To be honest, I had no idea how this idea would be received or where it would go. I just wanted to start a discussion that was not stuck in the usual rut. I was especially focusing on the poorest countries around the world. I hadn’t thought about what might work in China now, or the United States now, but I’m persuaded that we should be thinking more broadly and consider these possibilities.
So maybe there is a way to encourage more participation. It’s kind of fun to think about; thinking about new possibilities, even moon shots, tends to make one a little bit optimistic. At a personal level, and at the broader political level, it is good to have something that offsets the many disappointments that anyone who tries to make the world a better place inevitably faces.
Q: Do you agree that growth theory is not a hot topic in economics research right now? And why?
Romer: For reasons that I don’t think we understand, economics goes through phases. A topic can be intensively studied for a while, and then it will suddenly go out of fashion. This is not necessarily a bad thing because, in a way, you let it go quiet for a while, and when you restart it, it is almost like a start-up. We take a fresh look. We explore new directions.
We had a burst of growth theory in the late 1950s and 1960s. Then growth went out of fashion. Endogenous growth theory came back “in” starting in the early 1980s and pursued a new direction. Since 2000, growth has been pretty quiet. There is ongoing work on the empirical application of growth theory, but frankly, I think that much of the work that is trying to examine the foundations of growth is pursuing a dead-end. So it’s not necessarily a bad thing for work in this area to go quiet for a while. We have seen this in other areas too.
As you can tell, what interests me right now is urbanization. There was a lot of work in urban economics and on the process of urbanization in the 1960s and 1970s, and then it too went quiet. Now the pendulum is swinging in the other direction. People are realizing that there are lots of important theoretical and practical questions that we can pursue about urbanization.
Q: Do you agree that Growth Theory and Development Economics are basically the same?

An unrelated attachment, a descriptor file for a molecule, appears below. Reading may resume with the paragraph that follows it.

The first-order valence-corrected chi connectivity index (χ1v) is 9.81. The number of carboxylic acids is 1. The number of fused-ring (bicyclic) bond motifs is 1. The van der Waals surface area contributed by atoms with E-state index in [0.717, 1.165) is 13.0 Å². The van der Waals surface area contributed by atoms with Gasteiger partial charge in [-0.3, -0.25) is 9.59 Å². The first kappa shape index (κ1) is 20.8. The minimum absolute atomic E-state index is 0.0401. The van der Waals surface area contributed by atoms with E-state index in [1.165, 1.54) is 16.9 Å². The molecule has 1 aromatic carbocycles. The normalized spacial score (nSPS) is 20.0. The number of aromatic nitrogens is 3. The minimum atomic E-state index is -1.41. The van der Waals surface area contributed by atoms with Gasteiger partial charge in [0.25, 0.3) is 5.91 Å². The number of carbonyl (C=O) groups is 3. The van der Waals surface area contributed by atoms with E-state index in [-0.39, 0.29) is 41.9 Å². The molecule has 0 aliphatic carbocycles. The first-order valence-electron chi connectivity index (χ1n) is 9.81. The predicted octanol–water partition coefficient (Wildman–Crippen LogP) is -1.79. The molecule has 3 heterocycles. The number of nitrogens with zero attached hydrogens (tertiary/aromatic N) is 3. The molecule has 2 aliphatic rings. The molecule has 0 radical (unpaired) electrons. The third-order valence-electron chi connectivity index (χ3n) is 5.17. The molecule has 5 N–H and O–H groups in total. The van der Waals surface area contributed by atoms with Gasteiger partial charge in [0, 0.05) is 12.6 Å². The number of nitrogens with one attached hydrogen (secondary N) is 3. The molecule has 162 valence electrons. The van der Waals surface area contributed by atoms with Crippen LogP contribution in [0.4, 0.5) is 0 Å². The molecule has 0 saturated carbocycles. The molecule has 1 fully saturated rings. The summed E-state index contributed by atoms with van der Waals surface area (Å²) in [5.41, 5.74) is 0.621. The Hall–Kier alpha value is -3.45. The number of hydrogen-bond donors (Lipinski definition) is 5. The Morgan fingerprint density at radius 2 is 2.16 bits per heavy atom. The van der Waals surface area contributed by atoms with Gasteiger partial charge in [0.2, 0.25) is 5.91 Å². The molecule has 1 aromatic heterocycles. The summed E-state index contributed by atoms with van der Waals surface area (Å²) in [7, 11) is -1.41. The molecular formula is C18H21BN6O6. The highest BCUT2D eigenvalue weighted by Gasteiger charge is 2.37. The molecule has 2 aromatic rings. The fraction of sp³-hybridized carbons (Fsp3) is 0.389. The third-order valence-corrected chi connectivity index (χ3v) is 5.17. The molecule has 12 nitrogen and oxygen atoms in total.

Romer: No. I think it is helpful to distinguish Growth, which is concerned with the progress at the technological frontier, and Development, which is about catch-up growth. One of the problems with the empirical work that coincided with the theoretical work on endogenous growth is that it did not distinguish between these two.
Endogenous growth gives you tools to think about speeding up technological progress in places like the United States and European Union. It is actually the kind of theory that we should be using to think about how to deal with Global Warming because if carbon emissions turn out to be as damaging as many fear, the only feasible response will be to encourage technological progress that lowers the cost of zero carbon energy sources.
There is a separate question about what I think we should call catch-up growth. How can a country that starts far from the existing technological frontier catch-up? This is the question that faced leaders in China in the 1980s. It is the question facing most countries in the world, and based on China’s experience, there is a growing sense that if a government does the right things, it can enjoy rapid catch-up growth. I’m persuaded that one of those things it has to do right, perhaps the single most important thing that it has to do right, is to facilitate successful urbanization.
Q: In recent years, development economists focused on three research areas, namely the effects of international aid as favored by Jeffrey Sachs, the political economy effects on growth as promoted by Daron Acemoglu and James Robinson, or the experimental economics on growth championed by Esther Dulfo. How do you view the three theories of catch-up growth that are now the hottest in research?